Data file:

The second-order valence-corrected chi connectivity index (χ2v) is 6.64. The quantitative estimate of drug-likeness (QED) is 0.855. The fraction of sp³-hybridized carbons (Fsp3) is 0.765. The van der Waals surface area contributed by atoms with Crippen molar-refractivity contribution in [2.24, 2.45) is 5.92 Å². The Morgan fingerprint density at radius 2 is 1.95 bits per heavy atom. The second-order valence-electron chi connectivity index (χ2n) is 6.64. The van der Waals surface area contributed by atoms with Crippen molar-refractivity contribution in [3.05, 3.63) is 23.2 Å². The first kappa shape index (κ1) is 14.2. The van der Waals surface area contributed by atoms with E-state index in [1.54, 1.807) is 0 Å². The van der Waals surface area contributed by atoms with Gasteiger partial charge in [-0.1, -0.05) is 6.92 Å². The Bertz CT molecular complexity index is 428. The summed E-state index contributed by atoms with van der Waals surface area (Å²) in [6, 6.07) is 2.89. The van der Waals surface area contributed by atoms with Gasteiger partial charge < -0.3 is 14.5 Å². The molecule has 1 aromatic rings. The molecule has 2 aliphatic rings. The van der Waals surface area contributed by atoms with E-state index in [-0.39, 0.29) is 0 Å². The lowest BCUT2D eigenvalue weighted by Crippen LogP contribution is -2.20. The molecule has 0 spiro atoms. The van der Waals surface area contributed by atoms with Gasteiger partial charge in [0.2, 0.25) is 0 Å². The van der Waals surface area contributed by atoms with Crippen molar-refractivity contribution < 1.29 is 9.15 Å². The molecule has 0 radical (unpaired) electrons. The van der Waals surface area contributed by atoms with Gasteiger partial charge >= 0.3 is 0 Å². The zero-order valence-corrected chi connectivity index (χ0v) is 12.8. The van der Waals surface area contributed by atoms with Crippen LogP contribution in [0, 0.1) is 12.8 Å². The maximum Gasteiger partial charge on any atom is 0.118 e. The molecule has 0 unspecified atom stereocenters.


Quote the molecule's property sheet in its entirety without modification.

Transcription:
The second-order valence-corrected chi connectivity index (χ2v) is 6.64. The quantitative estimate of drug-likeness (QED) is 0.855. The fraction of sp³-hybridized carbons (Fsp3) is 0.765. The van der Waals surface area contributed by atoms with Crippen molar-refractivity contribution in [2.24, 2.45) is 5.92 Å². The Morgan fingerprint density at radius 2 is 1.95 bits per heavy atom. The second-order valence-electron chi connectivity index (χ2n) is 6.64. The van der Waals surface area contributed by atoms with Crippen molar-refractivity contribution in [3.05, 3.63) is 23.2 Å². The first kappa shape index (κ1) is 14.2. The van der Waals surface area contributed by atoms with E-state index in [1.54, 1.807) is 0 Å². The van der Waals surface area contributed by atoms with Gasteiger partial charge in [-0.1, -0.05) is 6.92 Å². The Bertz CT molecular complexity index is 428. The summed E-state index contributed by atoms with van der Waals surface area (Å²) in [6, 6.07) is 2.89. The van der Waals surface area contributed by atoms with Gasteiger partial charge < -0.3 is 14.5 Å². The molecule has 1 aromatic rings. The molecule has 2 aliphatic rings. The van der Waals surface area contributed by atoms with E-state index in [-0.39, 0.29) is 0 Å². The lowest BCUT2D eigenvalue weighted by Crippen LogP contribution is -2.20. The molecule has 0 spiro atoms. The van der Waals surface area contributed by atoms with Gasteiger partial charge in [0.2, 0.25) is 0 Å². The van der Waals surface area contributed by atoms with Crippen molar-refractivity contribution < 1.29 is 9.15 Å². The molecule has 0 radical (unpaired) electrons. The van der Waals surface area contributed by atoms with Gasteiger partial charge >= 0.3 is 0 Å². The zero-order valence-corrected chi connectivity index (χ0v) is 12.8. The van der Waals surface area contributed by atoms with Crippen LogP contribution in [0, 0.1) is 12.8 Å². The maximum Gasteiger partial charge on any atom is 0.118 e. The molecule has 0 unspecified atom stereocenters.